The Marriage of Captions and Sounds

Tuesday, July 28, 2020


A conference slide presentation with captions in a conference hall.

Captions Are Useful Everywhere

With a little practice, you can increase your enjoyment of videos, slides, and movies by playing available captions along with the sound track of the media.

I have personally learned the value of combining these tools of accessibility over a period of decades.

My first taste of the possibilities of combining captions and sounds was in the mid-’90s when I staffed the Michigan Rehabilitation Council. We experimented with combining real-time captioning  and video conferencing for a single MRC meeting using Michigan’s network of university-based video-conferencing systems to allow people statewide to see the MRC meeting and follow the meeting discussion. We had already been using the video-conferencing network as an ongoing experiment for a year at the time, and felt that adding real-time captioning would be a powerful step to make the MRC meetings more broadly accessible to Michigan’s statewide disability community.

Expanding the universal accessibility of our meetings this way was not routine in the mid-90s. There were a number of different standards for video-conferencing at the time, and universities chose them more or less at random. All the choices needed a significant investment in equipment, software, storage, and technical expertise. The variety of possibilities meant that we had to hire a technical expert whose sole job was to “bridge” the different video systems in real-time to assure that everyone who wanted to could participate in the meeting.

Conference Presentation with multiple methods of accessible content including ASL signer and real-time captioning by a stenographer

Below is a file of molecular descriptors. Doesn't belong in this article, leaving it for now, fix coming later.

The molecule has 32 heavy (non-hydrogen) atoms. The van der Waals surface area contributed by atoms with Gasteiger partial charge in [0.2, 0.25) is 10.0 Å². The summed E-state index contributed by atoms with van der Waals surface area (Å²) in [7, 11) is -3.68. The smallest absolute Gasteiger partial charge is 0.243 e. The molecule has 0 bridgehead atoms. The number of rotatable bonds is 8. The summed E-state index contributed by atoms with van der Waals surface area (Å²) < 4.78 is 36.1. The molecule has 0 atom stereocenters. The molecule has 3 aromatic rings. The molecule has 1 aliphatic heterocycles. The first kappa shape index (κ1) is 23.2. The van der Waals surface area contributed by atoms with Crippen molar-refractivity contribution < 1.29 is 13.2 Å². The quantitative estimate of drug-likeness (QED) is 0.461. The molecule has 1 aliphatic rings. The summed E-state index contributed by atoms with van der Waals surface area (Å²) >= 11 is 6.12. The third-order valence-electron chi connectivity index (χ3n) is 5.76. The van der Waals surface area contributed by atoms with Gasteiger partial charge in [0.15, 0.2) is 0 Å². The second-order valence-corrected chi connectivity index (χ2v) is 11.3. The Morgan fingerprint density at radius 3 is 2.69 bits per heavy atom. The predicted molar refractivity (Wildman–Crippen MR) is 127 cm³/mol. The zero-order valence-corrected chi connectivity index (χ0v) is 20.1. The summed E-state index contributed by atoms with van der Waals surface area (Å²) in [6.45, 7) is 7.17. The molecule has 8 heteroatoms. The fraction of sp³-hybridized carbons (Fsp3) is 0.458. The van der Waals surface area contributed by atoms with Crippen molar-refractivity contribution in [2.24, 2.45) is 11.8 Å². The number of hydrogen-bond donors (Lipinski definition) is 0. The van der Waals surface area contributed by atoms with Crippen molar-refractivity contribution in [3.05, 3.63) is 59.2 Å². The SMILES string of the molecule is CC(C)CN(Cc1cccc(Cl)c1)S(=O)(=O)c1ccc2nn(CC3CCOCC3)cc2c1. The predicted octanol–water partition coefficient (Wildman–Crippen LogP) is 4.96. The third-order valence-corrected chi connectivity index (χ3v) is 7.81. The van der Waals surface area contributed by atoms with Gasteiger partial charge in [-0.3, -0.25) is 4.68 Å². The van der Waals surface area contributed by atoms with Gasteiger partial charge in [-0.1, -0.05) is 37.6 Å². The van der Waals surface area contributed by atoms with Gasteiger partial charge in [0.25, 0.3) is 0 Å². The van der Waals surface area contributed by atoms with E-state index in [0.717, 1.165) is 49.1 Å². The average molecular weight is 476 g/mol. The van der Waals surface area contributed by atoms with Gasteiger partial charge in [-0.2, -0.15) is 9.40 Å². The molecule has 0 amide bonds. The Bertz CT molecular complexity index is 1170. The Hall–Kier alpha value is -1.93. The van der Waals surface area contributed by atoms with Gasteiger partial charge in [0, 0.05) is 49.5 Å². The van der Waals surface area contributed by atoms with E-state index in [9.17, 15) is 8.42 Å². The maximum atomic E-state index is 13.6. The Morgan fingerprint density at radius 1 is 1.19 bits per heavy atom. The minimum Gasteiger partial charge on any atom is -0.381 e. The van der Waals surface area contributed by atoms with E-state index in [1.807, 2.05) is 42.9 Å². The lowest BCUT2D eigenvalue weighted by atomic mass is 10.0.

Multiple Ways to Provide Accessible Content

Real-time captions were much more unique then than now. No third party captions from the other side of the world. We hired a stenographer, and had the stenographer and the site Audio-Visual people work together so that the captions would show up throughout the statewide video-conferencing system and on a screen that was located in the actual meeting.

The experiment went well. I had the opportunity to simply observe the 70-80 attendees at the MRC meeting site as they went about their personal engagement with the content. I also paid attention to my own response, and discovered (to my surprise) that I preferred reading the captions on the screen to listening to the conversation. When I looked around, it seemed to me that about one-third of the participants in the room were also looking at the captions on the  screen rather than simply listening to the Council. Since only a handful of the participants were deaf or hard of hearing, this meant that there were a lot of people who found it easier to engage the content through print in the real-time captioning rather than listening to the voices of the speakers.

My next smaller epiphany was to always turn on the captions in Youtube videos if they were available. This allowed me to do little bits of work and note taking without losing the thread of the content.

My final epiphany occurred when  our family streaming content became genuinely usable through a dramatic upgrade in bandwidth from our internet service.

We began to watch video with subtitles, and also video that contained strong accents like those in some British, Scottish, and Welsh mystery shows. The Welsh ones were particularly interesting because apparently the Welsh use communication in an on-the-fly combination of British English and Welsh. Also, the captions point out background noises (birds chirping, dogs barking, water burbling, etc.) which can affect the behavior of the actors or alter the story line, but which, frankly, I just didn’t hear. Also, the pairing of the captions and the voices helped over time to improve our ability to discriminate the accents accurately.

The Seven Sensory Systems: Proprioception, Vestibular, Tactile, Auditory, Visual, Gustatory, and Olfactory with cute graphics depicting each Sense.

Our Seven Tools for Accessing Our World

Our disability community has always understood that universal access would make content more widely available to people with disabilities. But I think it is also true that universal accessibility will make content more accessible for all people. The most obvious day-to-day example of this  is the way community members use curb cuts for strollers, dolleys, wagons, scooters, and other ways of getting around.

Try combining captions and sounds. You may find many improvements in the enjoyment of content for yourself, you family, and your friends.